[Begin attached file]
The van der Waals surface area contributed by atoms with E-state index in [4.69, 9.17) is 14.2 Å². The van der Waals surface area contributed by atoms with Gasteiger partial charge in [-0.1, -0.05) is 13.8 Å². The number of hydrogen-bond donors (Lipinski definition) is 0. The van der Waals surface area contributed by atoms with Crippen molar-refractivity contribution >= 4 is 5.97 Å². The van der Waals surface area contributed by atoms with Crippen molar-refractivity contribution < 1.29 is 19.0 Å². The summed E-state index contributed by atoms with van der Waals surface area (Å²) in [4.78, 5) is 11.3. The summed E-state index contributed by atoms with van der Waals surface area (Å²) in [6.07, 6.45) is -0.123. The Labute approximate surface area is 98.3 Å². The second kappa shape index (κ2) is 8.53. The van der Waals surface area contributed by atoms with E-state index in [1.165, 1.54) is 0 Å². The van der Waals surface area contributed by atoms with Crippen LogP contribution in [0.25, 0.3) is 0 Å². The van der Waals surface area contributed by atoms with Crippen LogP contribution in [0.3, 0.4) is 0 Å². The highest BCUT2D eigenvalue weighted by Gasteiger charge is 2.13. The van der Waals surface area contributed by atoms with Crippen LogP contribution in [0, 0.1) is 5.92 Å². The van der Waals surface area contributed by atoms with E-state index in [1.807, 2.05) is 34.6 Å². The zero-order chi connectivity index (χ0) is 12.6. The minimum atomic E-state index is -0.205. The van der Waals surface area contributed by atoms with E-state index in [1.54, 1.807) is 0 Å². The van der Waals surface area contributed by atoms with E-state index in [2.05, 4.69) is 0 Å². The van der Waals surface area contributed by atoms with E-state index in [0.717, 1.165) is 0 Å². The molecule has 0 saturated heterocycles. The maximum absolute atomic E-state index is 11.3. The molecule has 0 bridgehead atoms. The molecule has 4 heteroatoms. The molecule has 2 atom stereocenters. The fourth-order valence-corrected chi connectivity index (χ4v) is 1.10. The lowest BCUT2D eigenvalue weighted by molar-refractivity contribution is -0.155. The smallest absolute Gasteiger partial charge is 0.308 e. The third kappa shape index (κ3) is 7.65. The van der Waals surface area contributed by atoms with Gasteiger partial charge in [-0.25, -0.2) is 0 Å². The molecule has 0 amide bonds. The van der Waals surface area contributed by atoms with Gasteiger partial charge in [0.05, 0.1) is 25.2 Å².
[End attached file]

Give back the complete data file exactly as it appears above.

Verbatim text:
The van der Waals surface area contributed by atoms with E-state index in [4.69, 9.17) is 14.2 Å². The van der Waals surface area contributed by atoms with Gasteiger partial charge in [-0.1, -0.05) is 13.8 Å². The number of hydrogen-bond donors (Lipinski definition) is 0. The van der Waals surface area contributed by atoms with Crippen molar-refractivity contribution >= 4 is 5.97 Å². The van der Waals surface area contributed by atoms with Crippen molar-refractivity contribution < 1.29 is 19.0 Å². The summed E-state index contributed by atoms with van der Waals surface area (Å²) in [4.78, 5) is 11.3. The summed E-state index contributed by atoms with van der Waals surface area (Å²) in [6.07, 6.45) is -0.123. The Labute approximate surface area is 98.3 Å². The second kappa shape index (κ2) is 8.53. The van der Waals surface area contributed by atoms with E-state index in [1.165, 1.54) is 0 Å². The van der Waals surface area contributed by atoms with Crippen LogP contribution in [0.25, 0.3) is 0 Å². The van der Waals surface area contributed by atoms with Crippen LogP contribution in [0.3, 0.4) is 0 Å². The highest BCUT2D eigenvalue weighted by Gasteiger charge is 2.13. The van der Waals surface area contributed by atoms with Crippen LogP contribution in [0, 0.1) is 5.92 Å². The van der Waals surface area contributed by atoms with E-state index in [1.807, 2.05) is 34.6 Å². The zero-order chi connectivity index (χ0) is 12.6. The minimum atomic E-state index is -0.205. The van der Waals surface area contributed by atoms with E-state index in [1.54, 1.807) is 0 Å². The van der Waals surface area contributed by atoms with E-state index in [2.05, 4.69) is 0 Å². The van der Waals surface area contributed by atoms with E-state index in [0.717, 1.165) is 0 Å². The molecule has 0 saturated heterocycles. The maximum absolute atomic E-state index is 11.3. The molecule has 0 bridgehead atoms. The molecule has 4 heteroatoms. The molecule has 2 atom stereocenters. The fourth-order valence-corrected chi connectivity index (χ4v) is 1.10. The lowest BCUT2D eigenvalue weighted by molar-refractivity contribution is -0.155. The smallest absolute Gasteiger partial charge is 0.308 e. The third kappa shape index (κ3) is 7.65. The van der Waals surface area contributed by atoms with Gasteiger partial charge in [-0.25, -0.2) is 0 Å². The molecule has 0 amide bonds. The van der Waals surface area contributed by atoms with Gasteiger partial charge in [0.05, 0.1) is 25.2 Å².